Rainwater that travels over our roofs, yards, driveways, and streets, washing pollutants such as car oil, tire dust, litter, yard chemicals, and pet waste into local streams, lakes, or the Puget Sound
Natural areas including forests, wetlands, prairies, and stream corridors that are not developed with buildings or pavement.
Trees planted along the street frontage of private property. Street tree care is the responsibility of the adjacent property owner.
Changes in the earth’s climate resulting from increasing concentrations of greenhouse gases in the atmosphere that trap more heat. Climate change effects include more extreme storm events, higher peak temperatures in the summer, reduced snowpack in the winter, and rising sea levels.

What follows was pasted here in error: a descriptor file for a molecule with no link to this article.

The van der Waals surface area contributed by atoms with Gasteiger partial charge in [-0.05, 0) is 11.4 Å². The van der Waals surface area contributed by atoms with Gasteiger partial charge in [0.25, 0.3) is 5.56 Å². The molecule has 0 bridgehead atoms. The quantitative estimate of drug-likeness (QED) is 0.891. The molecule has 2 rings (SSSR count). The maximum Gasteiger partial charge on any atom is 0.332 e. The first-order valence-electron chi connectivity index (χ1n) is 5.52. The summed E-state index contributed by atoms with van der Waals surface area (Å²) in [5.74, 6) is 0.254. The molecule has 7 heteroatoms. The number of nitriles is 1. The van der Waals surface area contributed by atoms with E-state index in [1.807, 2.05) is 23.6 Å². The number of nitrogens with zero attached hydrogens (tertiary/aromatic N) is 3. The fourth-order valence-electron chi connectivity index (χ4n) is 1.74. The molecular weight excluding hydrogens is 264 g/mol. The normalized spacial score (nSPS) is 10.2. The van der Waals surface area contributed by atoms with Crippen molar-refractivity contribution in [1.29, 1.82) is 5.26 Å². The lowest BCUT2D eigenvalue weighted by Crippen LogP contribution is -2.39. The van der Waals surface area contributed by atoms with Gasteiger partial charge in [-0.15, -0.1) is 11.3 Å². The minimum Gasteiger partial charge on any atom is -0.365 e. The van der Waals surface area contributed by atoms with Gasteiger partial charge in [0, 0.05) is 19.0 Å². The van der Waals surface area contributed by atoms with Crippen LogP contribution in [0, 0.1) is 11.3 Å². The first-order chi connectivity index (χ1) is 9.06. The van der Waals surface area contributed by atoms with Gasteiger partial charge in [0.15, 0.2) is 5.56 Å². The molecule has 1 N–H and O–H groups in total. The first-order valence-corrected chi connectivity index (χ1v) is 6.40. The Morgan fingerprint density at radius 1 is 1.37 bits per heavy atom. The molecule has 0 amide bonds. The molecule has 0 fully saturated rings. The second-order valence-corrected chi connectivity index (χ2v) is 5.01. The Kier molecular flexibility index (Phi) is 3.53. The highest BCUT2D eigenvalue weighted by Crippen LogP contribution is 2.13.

Bowl-shaped gardens filled with special soil, mulch, and plants designed to pond and soak up rainwater during and after a storm.
Roads designed to achieve eco-friendly, cost-effective, and long-lasting benefits. Often include green stormwater infrastructure including permeable pavement, bioretention/rain gardens, or tree boxes.
Include litter, sediment, bacteria from animal waste, excess nutrients like nitrogen and phosphorus, vehicle fluids, and other toxic chemicals that can pollute our local waterways.
An area of land that drains all the streams and rainfall or snowmelt to a common outlet into a large waterbody such as the Puyallup River or Puget Sound.
Receiving Waters or Receiving Waterbody
Naturally occurring surface waterbodies such as creeks, streams, rivers, lakes, wetlands, estuaries, the marine waters of Puget Sound, or groundwater, to which a stormwater system drains.